Church Planting in Dublin – 11 lessons after 6 months
Year 1: Planting Ourselves – Leanne and I moved to Dublin in September 2012 and in the first 12 months we planted ourselves. Do read about why we moved to Dublin and three updates from the initial stage. A lot of this was to do with house, schools, making friends, understanding the city/culture and getting a job – do read the 10 reasons why we love living in Dublin. Finding a job in the technology sector was a big priority and answer to prayer.
Year 2: Planting The Gospel – by that I mean we ran two Intro Courses with around 40-50 guests in attendance. We had gathered a team of around 15-20 people so we followed the Apostle Paul’s advice of “sharing not only the gospel but our lives as well” (1 Thessalonians 2:8) and invested in those who were connected with us – whether they called themselves Christians or not. And we saw our first baptism.
Year 3: Planting The Church – in September 2014 we did a ‘soft launch’ of our church and then had our official launch on 12th October. So we’re coming up 6 months old and as we have just had a vision Sunday I thought I would jot down some lessons I have learnt over the last 2.5 years. Here are 11 things that came to mind, in no particular order.
- Time management and sleep are vital. People have asked me many times how I manage to do all I do (family, work, church and Gaelic Football being the 4 main things). The example of leadership from Nehemiah which I recently wrote about has been hugely helpful (he was as strategic and hard working as he was prayerful and pious) but also the example of Paul who “worked harder” than all the others, yet it was really God’s strength within him (1 Corinthians 15:10 and Colossians 1:29). God wired me to enjoy living at 100 miles an hour and moving from one thing to the next. However taking time out to sleep and rest and practice Sabbath is vital for living at 100 miles per hour (I also have a very gracious wife!).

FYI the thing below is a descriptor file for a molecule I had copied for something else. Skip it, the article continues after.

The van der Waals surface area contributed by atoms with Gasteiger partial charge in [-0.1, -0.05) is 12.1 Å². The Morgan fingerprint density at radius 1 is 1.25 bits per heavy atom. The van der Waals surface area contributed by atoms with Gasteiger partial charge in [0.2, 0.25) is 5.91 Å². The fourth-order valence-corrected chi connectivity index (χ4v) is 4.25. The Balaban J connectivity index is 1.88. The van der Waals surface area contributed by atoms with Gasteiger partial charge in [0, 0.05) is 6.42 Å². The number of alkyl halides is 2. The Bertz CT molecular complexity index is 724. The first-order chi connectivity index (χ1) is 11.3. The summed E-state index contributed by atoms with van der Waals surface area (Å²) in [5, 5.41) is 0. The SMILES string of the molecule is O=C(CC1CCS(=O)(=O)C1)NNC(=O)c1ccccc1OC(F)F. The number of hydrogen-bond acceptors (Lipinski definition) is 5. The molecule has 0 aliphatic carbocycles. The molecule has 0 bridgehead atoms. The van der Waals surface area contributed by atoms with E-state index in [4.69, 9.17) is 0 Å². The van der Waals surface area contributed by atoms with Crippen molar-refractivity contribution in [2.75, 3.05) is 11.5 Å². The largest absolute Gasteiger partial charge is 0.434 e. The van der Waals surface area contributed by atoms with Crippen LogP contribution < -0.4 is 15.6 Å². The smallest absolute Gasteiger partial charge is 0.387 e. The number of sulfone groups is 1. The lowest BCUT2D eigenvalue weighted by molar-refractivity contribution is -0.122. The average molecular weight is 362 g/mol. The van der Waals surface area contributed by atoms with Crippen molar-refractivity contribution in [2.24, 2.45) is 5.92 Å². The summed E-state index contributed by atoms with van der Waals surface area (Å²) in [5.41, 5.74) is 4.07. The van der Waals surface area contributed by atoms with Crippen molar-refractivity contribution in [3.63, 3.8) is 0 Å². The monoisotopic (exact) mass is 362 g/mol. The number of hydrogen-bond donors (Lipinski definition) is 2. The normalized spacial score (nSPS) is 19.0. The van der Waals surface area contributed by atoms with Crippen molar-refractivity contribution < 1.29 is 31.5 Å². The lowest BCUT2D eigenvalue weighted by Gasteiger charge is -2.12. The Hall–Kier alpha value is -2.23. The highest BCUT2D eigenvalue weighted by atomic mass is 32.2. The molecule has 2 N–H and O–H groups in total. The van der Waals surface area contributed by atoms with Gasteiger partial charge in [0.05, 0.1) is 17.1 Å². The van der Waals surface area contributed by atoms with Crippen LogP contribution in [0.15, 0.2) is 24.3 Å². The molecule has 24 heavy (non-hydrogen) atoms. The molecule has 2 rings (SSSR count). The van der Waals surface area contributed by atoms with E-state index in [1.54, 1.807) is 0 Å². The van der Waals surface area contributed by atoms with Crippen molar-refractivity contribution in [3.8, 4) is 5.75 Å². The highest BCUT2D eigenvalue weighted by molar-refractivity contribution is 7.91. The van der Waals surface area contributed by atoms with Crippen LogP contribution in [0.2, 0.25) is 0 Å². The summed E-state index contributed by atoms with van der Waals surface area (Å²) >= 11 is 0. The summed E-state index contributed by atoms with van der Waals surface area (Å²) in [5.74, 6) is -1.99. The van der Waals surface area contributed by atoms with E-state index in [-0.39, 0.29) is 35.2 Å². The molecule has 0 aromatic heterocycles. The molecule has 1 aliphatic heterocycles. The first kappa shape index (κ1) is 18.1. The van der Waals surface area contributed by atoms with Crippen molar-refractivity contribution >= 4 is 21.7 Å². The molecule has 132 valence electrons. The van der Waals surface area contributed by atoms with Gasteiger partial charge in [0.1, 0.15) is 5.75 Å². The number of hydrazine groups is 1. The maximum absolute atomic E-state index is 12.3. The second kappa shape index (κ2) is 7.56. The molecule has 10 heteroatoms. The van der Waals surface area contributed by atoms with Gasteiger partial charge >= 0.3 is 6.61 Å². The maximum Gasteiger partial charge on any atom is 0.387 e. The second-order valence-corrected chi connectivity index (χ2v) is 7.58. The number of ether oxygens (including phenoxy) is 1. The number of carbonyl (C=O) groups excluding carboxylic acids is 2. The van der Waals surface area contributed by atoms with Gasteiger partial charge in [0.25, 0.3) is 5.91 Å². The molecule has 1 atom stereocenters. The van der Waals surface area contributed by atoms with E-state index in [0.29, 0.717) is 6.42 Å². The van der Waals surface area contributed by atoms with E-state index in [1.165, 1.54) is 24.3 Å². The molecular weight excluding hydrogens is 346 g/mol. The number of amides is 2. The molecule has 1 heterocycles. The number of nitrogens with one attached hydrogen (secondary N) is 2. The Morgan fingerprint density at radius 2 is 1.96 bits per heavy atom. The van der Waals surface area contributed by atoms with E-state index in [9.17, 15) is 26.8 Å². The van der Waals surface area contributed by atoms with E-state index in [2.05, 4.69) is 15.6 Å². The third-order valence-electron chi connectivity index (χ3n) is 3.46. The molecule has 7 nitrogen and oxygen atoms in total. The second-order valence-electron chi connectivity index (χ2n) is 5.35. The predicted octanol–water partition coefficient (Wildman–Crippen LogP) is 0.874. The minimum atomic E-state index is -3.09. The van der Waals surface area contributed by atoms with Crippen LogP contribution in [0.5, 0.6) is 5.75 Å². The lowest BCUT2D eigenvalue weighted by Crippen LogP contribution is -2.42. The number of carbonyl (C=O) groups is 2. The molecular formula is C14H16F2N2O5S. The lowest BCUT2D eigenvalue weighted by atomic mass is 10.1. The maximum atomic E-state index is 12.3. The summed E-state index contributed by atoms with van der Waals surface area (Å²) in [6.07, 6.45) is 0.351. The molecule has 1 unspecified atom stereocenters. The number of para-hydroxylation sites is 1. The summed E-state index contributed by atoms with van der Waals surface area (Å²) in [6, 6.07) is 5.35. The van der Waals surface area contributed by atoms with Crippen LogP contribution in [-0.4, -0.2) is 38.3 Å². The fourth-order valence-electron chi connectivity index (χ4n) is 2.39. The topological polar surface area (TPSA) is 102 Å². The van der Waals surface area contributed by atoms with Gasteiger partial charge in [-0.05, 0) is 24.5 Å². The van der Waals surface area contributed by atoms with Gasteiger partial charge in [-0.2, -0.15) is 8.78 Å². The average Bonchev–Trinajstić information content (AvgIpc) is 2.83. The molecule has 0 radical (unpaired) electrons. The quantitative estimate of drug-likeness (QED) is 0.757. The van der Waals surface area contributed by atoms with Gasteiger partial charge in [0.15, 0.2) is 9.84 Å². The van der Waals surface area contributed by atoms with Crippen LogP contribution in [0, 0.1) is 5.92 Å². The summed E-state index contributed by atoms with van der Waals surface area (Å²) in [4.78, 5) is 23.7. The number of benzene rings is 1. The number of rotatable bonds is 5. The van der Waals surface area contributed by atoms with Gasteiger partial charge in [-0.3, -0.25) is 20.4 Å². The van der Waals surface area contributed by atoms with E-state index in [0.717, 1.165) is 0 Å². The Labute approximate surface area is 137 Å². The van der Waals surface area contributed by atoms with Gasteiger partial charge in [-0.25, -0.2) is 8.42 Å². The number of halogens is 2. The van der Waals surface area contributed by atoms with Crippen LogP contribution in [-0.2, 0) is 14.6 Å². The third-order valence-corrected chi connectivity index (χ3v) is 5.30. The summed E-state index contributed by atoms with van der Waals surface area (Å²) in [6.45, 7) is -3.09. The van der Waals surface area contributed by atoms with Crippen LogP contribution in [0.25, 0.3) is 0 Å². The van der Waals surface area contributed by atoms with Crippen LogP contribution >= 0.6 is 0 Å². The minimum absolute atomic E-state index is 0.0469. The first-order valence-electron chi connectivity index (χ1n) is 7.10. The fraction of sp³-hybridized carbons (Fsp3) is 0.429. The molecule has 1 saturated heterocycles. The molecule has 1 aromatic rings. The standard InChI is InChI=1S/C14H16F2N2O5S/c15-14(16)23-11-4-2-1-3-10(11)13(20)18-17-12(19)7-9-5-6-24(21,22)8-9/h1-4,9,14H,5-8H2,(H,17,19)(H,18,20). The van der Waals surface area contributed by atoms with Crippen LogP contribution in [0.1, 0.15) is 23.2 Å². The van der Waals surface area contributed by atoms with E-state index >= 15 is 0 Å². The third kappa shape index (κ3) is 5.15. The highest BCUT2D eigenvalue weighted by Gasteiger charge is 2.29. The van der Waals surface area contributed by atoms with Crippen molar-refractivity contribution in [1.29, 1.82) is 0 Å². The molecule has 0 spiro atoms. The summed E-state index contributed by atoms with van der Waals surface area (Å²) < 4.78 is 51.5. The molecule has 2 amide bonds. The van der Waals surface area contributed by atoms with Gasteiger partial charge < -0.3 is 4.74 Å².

- Tent-making has been essential on so many levels. I have been blessed to find a job, in HubSpot, that I enjoy and that pays the bills. I have found the Apostle Paul’s example of tent-making and planting a church in Acts 18 hugely helpful and my full time job has lead to financial stability, personal development, understanding my heart and the city better and networking opportunities (lessons 3-7). In fact Acts 16-18 have stayed very close to me during the last 2.5 years. Acts 16 is about finding the spiritually receptive in the city, Acts 17 is about understanding the idols and culture of the city and Acts 18 is about longer term investment in a city. These 3 chapters loosely map onto the first 3 years in Dublin for us.
- Financial stability is releasing. The biggest challenge in moving to a new city is financial survival and from speaking to other church planters, a lot of mental and emotional energy is put into ensuring they can support their families. Often lots of fundraising externally is needed. Having a job that ‘pays the bills’ has been a massive advantage. Although busy, it has meant we can concentrate on building the church rather than raising finances. However this is only one of many benefits I have reaped from the job.
- Contextualisation is non-negotiable. Having a full time job, and playing Gaelic Football, has not only been hugely rewarding and fun but has meant I have had 100s of conversations with people about the city, the culture, their beliefs and their views on church. I have been able to understand the city far better, and my hope is that this will mean that the gospel we preach and the way in which we are as a church resonates with the people of Dublin.
- Living the tension is good practice. I am soon to write another post where I share some more reflections on transitioning from full time ministry as a Church Pastor into full time ‘normal’ work as a salesman. My main take-away is that just as Jesus lived in the gap (between heaven and earth) and acted as a mediator, so for me to live in the gap, the cross-section between ‘the church’ and ‘the city’ has been invaluable. I have been stretched and I have learned masses. It is easy to live in a church bubble and it’s easy to live in a worldly bubble; living in both creates real tensions. I have learnt more about my heart and about the city because of this tension. My prayer is that I can remain in the gap and that many fruitful things come as a result…and my HubSpot employers know this is my goal and are supportive, which is incredible!